88 Generation Students member Myo Thant was sentenced to two years’ imprisonment under sedition charges.

Three people who were arrested in links with the 88 generation students; Htin Aung, Than Htun Zin and Tin Htun, were sentenced to five years’ imprisonment each under the unlawful association act for allegedly forming an unlawful association.

All sentences were passed during court cases held inside Insein prison.

Reporting by Ye May Aung and Nam Kham Kaew

READ MORE---> Political prisoners transferred despite worsening health...

Lawyers group request abolition of Unlawful Association Act

(DVB)–A Thailand-based Burmese lawyers group has requested that Burma’s ruling junta abolish the Unlawful Association Act under which many political dissidents have been sentenced to imprisonment.

According to the Assistance Association for Political Prisoners-Burma, the Act has so far been used by the ruling State Peace and Development Council to sentence 365 political activists.

It is used as a charge against people alleged to have connections with groups deemed illegal under Burmese law. Even members of parties not listed as unlawful, however, were being targeted, said U Myo, a legal analyst for Burma Lawyers Council.

“The SPDC is also jailing people [under the Act] from groups that are not listed as unlawful associations, such as [opposition party] National League for Democracy,” he said.

“That is highly inappropriate under legal terms.”

U Myo added that the Act, which was endorsed by the British occupiers of Burma in 1908, was no longer suitable.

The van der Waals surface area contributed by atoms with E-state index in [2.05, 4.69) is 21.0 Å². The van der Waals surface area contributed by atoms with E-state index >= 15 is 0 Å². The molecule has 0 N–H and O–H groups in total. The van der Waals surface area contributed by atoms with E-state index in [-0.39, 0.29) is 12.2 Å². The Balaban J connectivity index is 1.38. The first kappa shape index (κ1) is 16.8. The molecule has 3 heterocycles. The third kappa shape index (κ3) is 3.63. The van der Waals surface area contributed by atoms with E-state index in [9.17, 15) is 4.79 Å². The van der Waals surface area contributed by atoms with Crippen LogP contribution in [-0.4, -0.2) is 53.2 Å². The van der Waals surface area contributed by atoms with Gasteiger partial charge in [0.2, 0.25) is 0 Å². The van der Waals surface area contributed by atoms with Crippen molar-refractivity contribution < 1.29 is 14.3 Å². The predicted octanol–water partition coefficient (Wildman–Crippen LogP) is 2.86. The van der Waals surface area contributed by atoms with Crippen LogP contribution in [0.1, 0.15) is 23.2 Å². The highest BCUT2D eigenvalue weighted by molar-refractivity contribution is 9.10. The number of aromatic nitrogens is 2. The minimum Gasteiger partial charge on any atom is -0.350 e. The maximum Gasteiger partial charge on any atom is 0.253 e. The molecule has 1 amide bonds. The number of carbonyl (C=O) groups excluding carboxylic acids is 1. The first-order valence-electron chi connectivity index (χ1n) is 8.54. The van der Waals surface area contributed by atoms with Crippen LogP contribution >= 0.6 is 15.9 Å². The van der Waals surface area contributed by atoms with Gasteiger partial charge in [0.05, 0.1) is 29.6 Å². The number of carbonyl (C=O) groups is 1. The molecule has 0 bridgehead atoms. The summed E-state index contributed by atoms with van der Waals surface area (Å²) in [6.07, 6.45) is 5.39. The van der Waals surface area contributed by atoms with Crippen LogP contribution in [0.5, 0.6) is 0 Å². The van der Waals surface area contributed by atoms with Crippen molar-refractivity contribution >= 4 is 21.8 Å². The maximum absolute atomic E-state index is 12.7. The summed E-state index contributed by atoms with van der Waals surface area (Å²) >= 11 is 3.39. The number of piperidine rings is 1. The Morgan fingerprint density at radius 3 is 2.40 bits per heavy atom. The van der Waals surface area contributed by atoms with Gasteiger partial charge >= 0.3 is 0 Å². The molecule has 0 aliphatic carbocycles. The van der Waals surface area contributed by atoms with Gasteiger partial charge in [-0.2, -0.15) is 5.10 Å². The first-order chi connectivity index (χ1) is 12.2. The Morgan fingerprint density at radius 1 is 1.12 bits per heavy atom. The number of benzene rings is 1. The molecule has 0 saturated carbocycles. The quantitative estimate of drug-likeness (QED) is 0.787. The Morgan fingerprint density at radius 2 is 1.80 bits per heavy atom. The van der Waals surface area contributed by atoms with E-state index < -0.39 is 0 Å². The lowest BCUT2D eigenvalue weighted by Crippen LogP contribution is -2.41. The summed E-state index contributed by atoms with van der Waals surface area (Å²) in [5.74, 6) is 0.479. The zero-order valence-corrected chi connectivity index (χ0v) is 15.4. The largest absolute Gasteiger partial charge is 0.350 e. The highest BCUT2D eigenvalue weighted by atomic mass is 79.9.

Furthermore, he said, the junta is yet to revoke declaration of Unlawful Association upon armed groups that have cease-fire agreements with the government.

“According to what was written in the law, the junta has to declare that these groups are no more listed under Unlawful Associations when they make a cease-fire agreement them,” said U Myo.

“They have not done it yet and that shows they are being dishonest.”

On 18 March, lawyer Pho Phyu was sentenced to four years imprisonment under the Unlawful Associations Act.

He had been representing four farmers who were arrested in January after they complained to the International Labour Organisation of land seizures by the military.

According to AAPP there are around 17 lawyers serving sentences in Burmese prisons.

Reporting by Aye Nai

READ MORE---> Lawyers group request abolition of Unlawful Association Act...

General’s Promotion Signals Power Struggles at the Top

The Irrawaddy News

Burma’s top-ranking generals know that they must hang together or risk hanging separately. But that doesn’t mean that there are no real rivalries among the men who rule the country with an iron fist.

When Snr-Gen Than Shwe promoted Thiha Thura Tin Aung Myint Oo to the rank of four-star general last Wednesday, two days before Armed Forces Day, he was not just rewarding a junior colleague for his loyal service: he was undercutting potential rivals for power.

Burma’s three four-star generals: Shwe Mann, Thein Sein and Tin Aung Myint Oo (Photo: AP)

Tin Aung Myint Oo, who is now one of only three four-star generals in the country, is reportedly close to the regime’s second-most powerful figure, Vice Snr-Gen Maung Aye. By promoting him, however, Than Shwe has ensured that Tin Aung Myint Oo’s first loyalty will now be to the senior general.

“This is a power struggle between Than Shwe and Maung Aye,” said an observer in Rangoon.

Tin Aung Myint Oo’s promotion comes as no surprise. He was often seen accompanying Maung Aye and powerful commanders, including the air defense department and intelligence chiefs, on trips around the country.